With exception of Springwell Farm, one of the oldest properties to ever exist in the hamlet was “McDougall’s Land” or to give it its original official name, “Springwell Cottages”. During the lifetime of this former building, like others nearby it would change hands a few times, be used as personal home for the owner and was also later used primarily to rent out to miners and their families as a means to supplement income.
McDougall’s Land was a 2-storey former tenement divided in half, forming 4 houses, 2 up and 2 down. It was of average size for a tenement and each house comprised of 2 rooms, each having 1 window. It opened out on to Glasgow Road and was situated at the former fork in the road, right at the bend.
The stone built property was constructed in 1876 by Mr. Duncan McDougall, a miner of Greenfield Colliery, who arrived in Blantyre that year following a spell living at Hamilton. He was one of the first people to approach the Farm of Springwell to buy land from them and it should be noted when he did, no other properties with exception of the farm existed in Springwell. He was a “Springwell Pioneer” so to speak.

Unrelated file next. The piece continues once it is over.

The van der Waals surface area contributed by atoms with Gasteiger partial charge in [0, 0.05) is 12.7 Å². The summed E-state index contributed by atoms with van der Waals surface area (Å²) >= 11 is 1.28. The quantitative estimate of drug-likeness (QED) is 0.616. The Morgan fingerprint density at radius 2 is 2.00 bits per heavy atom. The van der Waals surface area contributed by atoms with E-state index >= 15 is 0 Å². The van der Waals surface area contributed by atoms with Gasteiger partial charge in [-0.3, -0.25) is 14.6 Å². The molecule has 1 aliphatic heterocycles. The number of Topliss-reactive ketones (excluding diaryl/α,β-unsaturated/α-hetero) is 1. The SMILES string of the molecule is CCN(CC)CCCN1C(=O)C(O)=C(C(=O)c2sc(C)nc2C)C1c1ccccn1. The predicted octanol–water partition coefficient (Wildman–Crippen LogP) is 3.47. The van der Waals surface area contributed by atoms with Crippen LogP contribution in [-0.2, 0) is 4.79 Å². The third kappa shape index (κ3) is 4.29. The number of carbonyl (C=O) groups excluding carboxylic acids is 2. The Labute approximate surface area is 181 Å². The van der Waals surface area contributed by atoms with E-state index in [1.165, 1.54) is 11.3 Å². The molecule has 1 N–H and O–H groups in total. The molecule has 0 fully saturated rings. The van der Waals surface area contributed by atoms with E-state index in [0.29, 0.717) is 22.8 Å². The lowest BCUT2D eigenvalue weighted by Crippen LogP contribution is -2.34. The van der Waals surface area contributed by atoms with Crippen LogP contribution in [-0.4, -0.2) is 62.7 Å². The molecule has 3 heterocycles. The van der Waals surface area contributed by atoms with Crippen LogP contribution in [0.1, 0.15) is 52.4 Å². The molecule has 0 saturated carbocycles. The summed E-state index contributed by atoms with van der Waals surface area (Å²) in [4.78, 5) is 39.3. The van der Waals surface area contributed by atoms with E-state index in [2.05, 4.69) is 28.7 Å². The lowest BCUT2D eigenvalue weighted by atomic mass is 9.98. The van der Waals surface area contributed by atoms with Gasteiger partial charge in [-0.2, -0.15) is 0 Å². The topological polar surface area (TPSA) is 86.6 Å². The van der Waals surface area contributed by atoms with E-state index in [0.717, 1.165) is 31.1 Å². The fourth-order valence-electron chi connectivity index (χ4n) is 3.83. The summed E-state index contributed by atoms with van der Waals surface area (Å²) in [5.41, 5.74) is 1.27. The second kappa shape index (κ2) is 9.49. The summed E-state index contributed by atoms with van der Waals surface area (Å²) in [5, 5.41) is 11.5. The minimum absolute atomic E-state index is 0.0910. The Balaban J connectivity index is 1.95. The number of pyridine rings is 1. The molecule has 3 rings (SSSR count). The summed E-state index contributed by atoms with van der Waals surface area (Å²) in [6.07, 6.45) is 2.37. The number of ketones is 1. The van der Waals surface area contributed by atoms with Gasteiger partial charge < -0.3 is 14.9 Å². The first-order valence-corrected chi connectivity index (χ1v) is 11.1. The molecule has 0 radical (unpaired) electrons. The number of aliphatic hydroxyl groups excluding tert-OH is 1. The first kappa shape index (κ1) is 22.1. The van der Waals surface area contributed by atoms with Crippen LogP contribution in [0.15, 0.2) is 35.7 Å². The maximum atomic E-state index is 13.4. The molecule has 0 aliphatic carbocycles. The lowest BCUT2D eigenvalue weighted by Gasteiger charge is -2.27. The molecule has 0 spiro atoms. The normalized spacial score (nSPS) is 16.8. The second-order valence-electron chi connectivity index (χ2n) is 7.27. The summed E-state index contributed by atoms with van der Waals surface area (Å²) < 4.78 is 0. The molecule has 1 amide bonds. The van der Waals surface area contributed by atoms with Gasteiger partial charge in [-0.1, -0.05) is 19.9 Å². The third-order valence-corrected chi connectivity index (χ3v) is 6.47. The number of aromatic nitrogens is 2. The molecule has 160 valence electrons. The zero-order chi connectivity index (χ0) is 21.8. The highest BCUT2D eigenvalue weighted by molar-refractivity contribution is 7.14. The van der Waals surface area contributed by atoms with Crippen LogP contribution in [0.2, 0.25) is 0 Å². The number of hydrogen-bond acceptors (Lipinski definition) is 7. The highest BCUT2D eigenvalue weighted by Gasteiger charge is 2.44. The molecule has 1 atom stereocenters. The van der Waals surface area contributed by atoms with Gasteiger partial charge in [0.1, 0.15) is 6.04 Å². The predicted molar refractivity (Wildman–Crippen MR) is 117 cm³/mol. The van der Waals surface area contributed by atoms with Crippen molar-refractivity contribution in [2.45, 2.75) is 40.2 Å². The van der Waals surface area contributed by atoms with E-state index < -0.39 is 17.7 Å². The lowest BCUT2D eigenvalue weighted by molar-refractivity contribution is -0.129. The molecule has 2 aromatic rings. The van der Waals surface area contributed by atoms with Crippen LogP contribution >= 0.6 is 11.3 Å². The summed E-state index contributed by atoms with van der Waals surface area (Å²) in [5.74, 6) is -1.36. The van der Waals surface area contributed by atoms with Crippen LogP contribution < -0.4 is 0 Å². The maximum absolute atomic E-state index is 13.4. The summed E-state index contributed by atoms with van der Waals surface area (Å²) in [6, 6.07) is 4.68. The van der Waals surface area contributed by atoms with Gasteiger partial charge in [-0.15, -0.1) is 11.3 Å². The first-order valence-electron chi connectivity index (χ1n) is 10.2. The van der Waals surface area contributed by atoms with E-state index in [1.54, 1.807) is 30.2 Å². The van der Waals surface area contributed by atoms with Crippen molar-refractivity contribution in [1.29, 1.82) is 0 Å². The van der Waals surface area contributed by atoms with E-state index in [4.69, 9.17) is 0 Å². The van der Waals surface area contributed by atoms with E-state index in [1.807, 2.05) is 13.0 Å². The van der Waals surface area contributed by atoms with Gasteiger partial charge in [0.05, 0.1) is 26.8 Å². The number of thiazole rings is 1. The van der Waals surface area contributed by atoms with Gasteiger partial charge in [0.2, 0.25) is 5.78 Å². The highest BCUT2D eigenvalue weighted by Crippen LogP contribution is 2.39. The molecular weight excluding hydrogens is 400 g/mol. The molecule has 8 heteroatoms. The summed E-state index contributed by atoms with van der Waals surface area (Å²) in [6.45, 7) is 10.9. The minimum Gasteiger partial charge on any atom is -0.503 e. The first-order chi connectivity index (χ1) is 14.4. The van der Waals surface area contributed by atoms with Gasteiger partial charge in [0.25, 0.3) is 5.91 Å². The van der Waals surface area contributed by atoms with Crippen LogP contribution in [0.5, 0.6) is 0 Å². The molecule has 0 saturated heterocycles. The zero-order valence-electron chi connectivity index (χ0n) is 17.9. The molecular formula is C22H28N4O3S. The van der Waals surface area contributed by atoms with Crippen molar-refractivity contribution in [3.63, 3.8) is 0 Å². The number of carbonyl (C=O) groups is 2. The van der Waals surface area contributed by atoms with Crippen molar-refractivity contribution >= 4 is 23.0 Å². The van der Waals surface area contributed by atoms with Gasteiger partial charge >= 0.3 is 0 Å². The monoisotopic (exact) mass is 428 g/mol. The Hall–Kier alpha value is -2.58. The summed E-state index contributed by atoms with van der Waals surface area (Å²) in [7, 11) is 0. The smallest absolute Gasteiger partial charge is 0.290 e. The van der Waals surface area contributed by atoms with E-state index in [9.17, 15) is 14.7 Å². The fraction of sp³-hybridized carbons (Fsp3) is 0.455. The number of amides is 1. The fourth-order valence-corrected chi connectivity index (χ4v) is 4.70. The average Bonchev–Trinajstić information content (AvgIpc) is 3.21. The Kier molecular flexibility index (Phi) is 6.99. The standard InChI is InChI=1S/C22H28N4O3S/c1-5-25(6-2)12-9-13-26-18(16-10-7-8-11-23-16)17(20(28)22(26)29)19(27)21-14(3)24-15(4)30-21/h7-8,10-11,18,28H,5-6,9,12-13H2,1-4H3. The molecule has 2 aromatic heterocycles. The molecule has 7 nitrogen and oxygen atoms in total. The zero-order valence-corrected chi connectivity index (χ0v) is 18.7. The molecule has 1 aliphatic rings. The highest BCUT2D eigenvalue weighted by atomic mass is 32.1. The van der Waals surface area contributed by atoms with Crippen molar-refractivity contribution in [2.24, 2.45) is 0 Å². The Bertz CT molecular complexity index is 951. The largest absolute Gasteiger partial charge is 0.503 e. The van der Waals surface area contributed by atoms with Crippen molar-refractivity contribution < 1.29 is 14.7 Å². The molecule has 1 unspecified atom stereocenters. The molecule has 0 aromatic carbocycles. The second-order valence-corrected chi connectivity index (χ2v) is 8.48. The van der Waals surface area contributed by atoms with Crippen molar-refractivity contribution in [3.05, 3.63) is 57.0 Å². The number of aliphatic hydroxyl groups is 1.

The fact a miner could afford land and to build this property suggests he had savings and that likely he managed to secure an inexpensive deal for his plot. It paved the way for McLellands and Welsh’s plots.
Duncan McDougall was born in Tollcross in 1837 the son of Duncan McDougall and Jeanie Hastie. He was 39 years old when he came to Blantyre with his wife and 5 children. In 1881, the family all lived together in one of the homes, but it was crowded whilst he let out the other three.